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Chad. A Mortgaged Country.

The interests of multinationals often coincide with those of the leaders of some countries. Chad and Glencore, among the largest commodity trading companies in the world, could be an example.
The agreement of the government of N’Djamena with the multinational only served to further empty the meagre coffers of the African country.

On the death of President Idriss Déby killed last April on the battlefield leading the army troops against a rebel group, his son Mahamat Idriss Déby assumed power. After taking power, his first trip abroad was to Qatar. An investment fund of this absolute monarchy, rich in gas and hydrocarbons, is the main shareholder – 9% of the ownership – of Glencore, an Anglo-Swiss company based in Baar, Zug, Switzerland and leader in the trading of raw materials. Glencore is now Chad’s creditor, after a manoeuver by the previous president.

Glencore company headquarters building in Zug, Switzerland.

Idriss Déby wanted to fight his Islamist enemies in 2013, which is why he needed to buy weapons but lacked liquidity. With the taps of the banks and large international institutions closed, the Chadian president decided to use the high oil prices to get into debt: Chad would repay the money thanks to the future sale of those barrels of crude oil. When Glencore gave him the loan, the oil was over $100 a barrel; a few years later the price had dropped to $ 26. The result: Chad would have to deliver more barrels of oil to meet its debt to the company. The book ‘The World for Sale’, by Javier Blas and Jack Farchy, tells how the austerity measures to pay for Glencore were so severe that even the International Monetary Fund (IMF) considered them ‘dramatic’.
Glencore stipulated that the money must be used for social purposes, but this condition was purely cosmetic: with the budget freed up by the Glencore loan, Chad was able to buy more weapons to fight the various rebel factions.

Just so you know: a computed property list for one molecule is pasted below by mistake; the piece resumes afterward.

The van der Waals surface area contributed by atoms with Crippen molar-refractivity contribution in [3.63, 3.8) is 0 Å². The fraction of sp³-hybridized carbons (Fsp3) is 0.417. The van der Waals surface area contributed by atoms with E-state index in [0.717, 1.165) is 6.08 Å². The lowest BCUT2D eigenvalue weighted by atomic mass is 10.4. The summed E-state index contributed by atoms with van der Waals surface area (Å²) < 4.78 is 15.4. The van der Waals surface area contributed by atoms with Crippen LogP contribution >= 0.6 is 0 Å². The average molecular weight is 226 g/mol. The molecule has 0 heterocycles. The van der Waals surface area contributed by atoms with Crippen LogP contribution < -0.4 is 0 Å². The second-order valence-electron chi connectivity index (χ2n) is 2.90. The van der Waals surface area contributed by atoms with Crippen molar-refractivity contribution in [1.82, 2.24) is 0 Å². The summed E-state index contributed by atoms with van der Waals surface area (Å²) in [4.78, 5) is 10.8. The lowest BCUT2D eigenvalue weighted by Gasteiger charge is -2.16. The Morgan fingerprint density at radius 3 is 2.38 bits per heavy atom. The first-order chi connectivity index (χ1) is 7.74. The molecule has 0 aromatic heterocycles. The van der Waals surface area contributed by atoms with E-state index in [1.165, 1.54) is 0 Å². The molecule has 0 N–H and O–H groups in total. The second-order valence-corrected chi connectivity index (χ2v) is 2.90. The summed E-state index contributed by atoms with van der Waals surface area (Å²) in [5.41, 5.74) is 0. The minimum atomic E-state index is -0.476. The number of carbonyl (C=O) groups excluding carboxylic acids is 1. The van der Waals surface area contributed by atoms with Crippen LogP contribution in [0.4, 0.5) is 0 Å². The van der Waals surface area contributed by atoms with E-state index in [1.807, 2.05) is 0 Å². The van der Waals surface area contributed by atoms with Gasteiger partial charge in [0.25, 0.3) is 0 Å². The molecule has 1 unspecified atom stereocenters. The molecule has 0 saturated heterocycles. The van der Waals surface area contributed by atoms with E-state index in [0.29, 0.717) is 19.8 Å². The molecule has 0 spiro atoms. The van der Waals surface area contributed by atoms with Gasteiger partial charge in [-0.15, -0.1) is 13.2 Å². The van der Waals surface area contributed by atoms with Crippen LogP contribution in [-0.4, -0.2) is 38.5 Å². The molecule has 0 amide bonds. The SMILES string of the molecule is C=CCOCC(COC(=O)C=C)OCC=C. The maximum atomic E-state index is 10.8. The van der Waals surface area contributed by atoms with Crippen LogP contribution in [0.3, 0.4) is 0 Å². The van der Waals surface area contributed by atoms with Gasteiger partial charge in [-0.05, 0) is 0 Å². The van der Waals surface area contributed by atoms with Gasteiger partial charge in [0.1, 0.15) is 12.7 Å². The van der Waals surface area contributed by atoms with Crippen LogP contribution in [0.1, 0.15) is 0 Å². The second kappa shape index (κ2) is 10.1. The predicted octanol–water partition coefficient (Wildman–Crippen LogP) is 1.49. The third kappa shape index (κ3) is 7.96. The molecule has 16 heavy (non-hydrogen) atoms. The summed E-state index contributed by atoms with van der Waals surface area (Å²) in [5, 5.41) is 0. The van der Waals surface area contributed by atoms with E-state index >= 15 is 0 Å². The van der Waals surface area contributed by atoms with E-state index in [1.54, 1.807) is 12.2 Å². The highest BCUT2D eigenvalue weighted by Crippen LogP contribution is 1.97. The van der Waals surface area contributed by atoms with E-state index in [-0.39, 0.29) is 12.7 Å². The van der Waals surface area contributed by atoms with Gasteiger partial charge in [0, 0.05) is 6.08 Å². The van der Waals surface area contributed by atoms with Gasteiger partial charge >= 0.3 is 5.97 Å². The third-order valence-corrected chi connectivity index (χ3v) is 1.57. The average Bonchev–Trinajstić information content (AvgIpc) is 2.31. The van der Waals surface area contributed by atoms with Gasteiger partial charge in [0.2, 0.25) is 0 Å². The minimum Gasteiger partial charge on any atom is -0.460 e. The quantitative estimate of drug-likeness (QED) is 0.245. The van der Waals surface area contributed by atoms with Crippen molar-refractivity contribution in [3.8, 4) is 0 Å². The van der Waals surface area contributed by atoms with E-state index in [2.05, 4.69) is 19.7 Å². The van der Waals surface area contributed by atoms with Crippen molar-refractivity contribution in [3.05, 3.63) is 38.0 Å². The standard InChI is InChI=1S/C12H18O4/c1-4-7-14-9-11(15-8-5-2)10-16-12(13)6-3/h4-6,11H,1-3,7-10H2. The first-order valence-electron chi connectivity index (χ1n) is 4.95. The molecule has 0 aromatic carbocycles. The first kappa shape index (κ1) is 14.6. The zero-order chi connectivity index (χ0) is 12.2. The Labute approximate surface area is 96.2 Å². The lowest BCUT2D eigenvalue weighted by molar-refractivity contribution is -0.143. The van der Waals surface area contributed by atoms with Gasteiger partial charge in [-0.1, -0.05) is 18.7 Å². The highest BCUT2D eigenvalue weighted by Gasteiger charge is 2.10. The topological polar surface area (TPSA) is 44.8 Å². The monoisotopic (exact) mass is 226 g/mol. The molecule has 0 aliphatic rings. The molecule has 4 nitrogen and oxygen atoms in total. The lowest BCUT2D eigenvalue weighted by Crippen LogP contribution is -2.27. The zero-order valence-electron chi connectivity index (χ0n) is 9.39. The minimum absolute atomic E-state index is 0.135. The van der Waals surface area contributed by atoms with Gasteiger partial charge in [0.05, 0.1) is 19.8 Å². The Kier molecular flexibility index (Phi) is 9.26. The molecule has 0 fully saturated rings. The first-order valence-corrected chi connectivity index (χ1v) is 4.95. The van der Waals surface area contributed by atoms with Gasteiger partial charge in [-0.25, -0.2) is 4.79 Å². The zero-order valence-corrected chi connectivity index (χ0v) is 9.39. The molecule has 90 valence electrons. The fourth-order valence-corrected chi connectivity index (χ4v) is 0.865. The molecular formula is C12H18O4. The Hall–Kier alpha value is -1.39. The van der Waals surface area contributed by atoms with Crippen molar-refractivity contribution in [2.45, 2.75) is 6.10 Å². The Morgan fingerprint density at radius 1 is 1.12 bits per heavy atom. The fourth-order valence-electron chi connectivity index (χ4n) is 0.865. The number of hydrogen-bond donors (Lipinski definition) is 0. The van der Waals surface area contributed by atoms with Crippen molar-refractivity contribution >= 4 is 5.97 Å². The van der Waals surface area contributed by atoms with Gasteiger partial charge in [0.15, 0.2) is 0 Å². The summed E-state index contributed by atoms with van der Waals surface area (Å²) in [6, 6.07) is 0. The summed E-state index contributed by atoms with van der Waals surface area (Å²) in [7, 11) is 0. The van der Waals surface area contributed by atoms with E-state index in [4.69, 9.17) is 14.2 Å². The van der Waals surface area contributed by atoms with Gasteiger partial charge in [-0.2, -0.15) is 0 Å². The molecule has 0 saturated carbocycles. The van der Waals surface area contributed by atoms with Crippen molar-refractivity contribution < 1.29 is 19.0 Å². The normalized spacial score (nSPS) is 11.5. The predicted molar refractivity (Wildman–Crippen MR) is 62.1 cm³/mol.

General Mahamat Idriss Deby Itno.

According to the Chadian journalist exiled to Paris Makaila Nguebla, Déby’s trip to Qatar was not only for economic reasons: in this small territory of the Persian Gulf, there lives one of the great political figures of Chad, Timane Erdimi, grandson of Idriss Déby, and one of the leaders of a rebel group that does not recognize the authority of N’Djamena. Erdimi lives under surveillance in Qatar, and Nguebla thinks one of the new military junta’s goals is Erdimi’s return to Chad, where he was sentenced to death. Erdimi has lived in Qatar for ten years and has no plans to return to his country at the moment. Since last November, the military junta has been in talks with the various Chadian political actors. The meetings were held in Doha, Cairo and Paris. Erdimi, in a recent interview, stated that he does not intend to return to N’Djamena until there are real negotiations with the regime of Mahamat Idriss Déby.
The growth or decline of the Chadian economy depends almost exclusively on the price of oil. When it is high, the economy grows. When it goes down, many bills go unpaid and Chad has to borrow money from international creditors to meet its most basic expenses. With a very dry climate – and increasingly affected by climate change – agricultural productivity is very low, a fact that prevents food self-sufficiency. Like its other Sahel neighbours, rising food prices are a major source of discontent among the population.
The increase in the price of petrol and transport, coupled with the fact that it is a landlocked country, makes it difficult to bring food to Chad. The country depends on the speed of the ports of neighbouring countries – such as Nigeria – and on the precarious infrastructure for transporting food in rural areas.